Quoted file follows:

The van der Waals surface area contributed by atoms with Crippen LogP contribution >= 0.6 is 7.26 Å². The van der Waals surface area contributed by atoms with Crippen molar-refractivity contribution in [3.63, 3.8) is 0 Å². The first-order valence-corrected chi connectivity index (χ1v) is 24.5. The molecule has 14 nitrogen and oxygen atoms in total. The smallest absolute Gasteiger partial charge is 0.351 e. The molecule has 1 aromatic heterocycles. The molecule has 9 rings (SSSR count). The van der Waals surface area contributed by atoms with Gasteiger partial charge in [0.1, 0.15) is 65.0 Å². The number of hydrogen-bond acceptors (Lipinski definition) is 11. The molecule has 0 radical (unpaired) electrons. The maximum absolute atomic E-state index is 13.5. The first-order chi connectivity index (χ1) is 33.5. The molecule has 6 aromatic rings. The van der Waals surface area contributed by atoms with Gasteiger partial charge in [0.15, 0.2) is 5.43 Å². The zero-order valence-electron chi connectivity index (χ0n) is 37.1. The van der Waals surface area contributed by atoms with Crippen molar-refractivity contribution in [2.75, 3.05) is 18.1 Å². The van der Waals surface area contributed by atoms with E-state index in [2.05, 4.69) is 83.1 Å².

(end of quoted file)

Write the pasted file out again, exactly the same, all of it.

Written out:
The van der Waals surface area contributed by atoms with Crippen LogP contribution >= 0.6 is 7.26 Å². The van der Waals surface area contributed by atoms with Crippen molar-refractivity contribution in [3.63, 3.8) is 0 Å². The first-order valence-corrected chi connectivity index (χ1v) is 24.5. The molecule has 14 nitrogen and oxygen atoms in total. The smallest absolute Gasteiger partial charge is 0.351 e. The molecule has 1 aromatic heterocycles. The molecule has 9 rings (SSSR count). The van der Waals surface area contributed by atoms with Gasteiger partial charge in [0.1, 0.15) is 65.0 Å². The number of hydrogen-bond acceptors (Lipinski definition) is 11. The molecule has 0 radical (unpaired) electrons. The maximum absolute atomic E-state index is 13.5. The first-order chi connectivity index (χ1) is 33.5. The molecule has 6 aromatic rings. The van der Waals surface area contributed by atoms with Gasteiger partial charge in [0.15, 0.2) is 5.43 Å². The zero-order valence-electron chi connectivity index (χ0n) is 37.1. The van der Waals surface area contributed by atoms with Crippen molar-refractivity contribution in [2.75, 3.05) is 18.1 Å². The van der Waals surface area contributed by atoms with E-state index in [2.05, 4.69) is 83.1 Å².